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Antibiotic Prophylaxis in Acute Viral Respiratory Diseases

STARKEY D. DAVIS, MD; RALPH J. WEDGWOOD, MD
Am J Dis Child. 1965;109(6):544-553. doi:10.1001/archpedi.1965.02090020546009.
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"Amongst all my acquaintance, I see no people so soon sick, and so long before they are well, as those who take so much physic; their very health is altered and corrupted by their frequent prescriptions."

Montaigne

COLDS are common. The US National Health Survey for July 1961 to June 1962, reported 231,000,000 episodes of acute respiratory disease.1 Of these, 112,000,000 were colds, and 81,000,000 influenza. In that twelve-month period acute illnesses occurred at the rate of 222 per 100 persons. Acute viral respiratory diseases caused 60% of all acute illnesses; the Cleveland Family Study reported similar findings.2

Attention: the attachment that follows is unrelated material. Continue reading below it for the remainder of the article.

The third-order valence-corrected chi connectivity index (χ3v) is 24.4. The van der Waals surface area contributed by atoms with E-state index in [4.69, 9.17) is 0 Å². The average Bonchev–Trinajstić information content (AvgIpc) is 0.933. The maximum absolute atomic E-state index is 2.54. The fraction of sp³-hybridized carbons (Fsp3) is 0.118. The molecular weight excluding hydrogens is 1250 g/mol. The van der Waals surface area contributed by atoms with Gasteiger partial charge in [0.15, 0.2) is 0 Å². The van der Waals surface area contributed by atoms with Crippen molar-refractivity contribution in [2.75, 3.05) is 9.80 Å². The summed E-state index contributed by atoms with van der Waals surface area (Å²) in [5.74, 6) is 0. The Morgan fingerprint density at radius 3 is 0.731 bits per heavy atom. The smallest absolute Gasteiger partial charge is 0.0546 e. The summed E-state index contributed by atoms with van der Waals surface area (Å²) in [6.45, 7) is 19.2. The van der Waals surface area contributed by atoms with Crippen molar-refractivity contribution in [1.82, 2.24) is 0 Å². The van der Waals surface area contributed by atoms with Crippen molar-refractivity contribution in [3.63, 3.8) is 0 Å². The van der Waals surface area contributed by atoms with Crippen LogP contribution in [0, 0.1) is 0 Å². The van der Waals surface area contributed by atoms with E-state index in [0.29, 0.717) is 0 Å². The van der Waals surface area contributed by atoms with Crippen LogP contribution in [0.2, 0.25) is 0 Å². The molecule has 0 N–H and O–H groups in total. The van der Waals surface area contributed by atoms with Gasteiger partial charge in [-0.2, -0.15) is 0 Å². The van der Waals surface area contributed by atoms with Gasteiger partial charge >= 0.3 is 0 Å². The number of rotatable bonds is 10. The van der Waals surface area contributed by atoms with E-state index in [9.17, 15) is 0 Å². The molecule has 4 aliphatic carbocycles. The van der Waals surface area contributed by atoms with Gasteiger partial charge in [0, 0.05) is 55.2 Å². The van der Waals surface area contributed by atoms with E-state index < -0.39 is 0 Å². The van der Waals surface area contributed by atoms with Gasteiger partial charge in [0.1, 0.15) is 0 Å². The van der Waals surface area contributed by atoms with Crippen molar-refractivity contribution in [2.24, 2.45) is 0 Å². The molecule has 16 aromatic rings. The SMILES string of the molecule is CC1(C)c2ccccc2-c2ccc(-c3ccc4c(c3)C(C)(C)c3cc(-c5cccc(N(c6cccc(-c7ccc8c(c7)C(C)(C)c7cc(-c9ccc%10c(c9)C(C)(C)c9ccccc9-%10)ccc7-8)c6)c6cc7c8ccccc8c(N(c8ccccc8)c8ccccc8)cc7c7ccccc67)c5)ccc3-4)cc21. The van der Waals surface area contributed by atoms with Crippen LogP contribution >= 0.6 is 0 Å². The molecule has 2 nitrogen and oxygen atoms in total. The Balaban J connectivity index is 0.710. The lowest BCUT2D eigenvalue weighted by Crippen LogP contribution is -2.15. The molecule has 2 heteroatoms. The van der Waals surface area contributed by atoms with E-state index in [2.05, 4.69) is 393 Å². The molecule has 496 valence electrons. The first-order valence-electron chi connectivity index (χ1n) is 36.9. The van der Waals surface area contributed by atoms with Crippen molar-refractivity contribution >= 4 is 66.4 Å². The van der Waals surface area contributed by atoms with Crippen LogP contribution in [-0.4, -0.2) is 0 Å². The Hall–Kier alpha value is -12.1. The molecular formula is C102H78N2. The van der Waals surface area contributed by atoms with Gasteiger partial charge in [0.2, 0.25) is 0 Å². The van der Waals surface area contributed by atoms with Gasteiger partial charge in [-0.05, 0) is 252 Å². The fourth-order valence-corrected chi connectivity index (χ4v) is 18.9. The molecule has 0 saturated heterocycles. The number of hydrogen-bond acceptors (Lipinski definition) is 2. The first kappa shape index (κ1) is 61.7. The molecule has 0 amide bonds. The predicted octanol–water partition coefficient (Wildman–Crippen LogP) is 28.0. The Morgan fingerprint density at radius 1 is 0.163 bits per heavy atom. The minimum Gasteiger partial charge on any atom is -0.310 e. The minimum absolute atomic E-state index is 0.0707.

The common cold is everyone's disease and has caused a profusion of all kinds of nostrums. The great losses from morbidity and great cost of remedies, home and prescribed, necessitate critical evaluation of optimum therapy. Since recovery almost always occurs, evaluation of therapy is difficult.

Prophylactic antibiotics have often been

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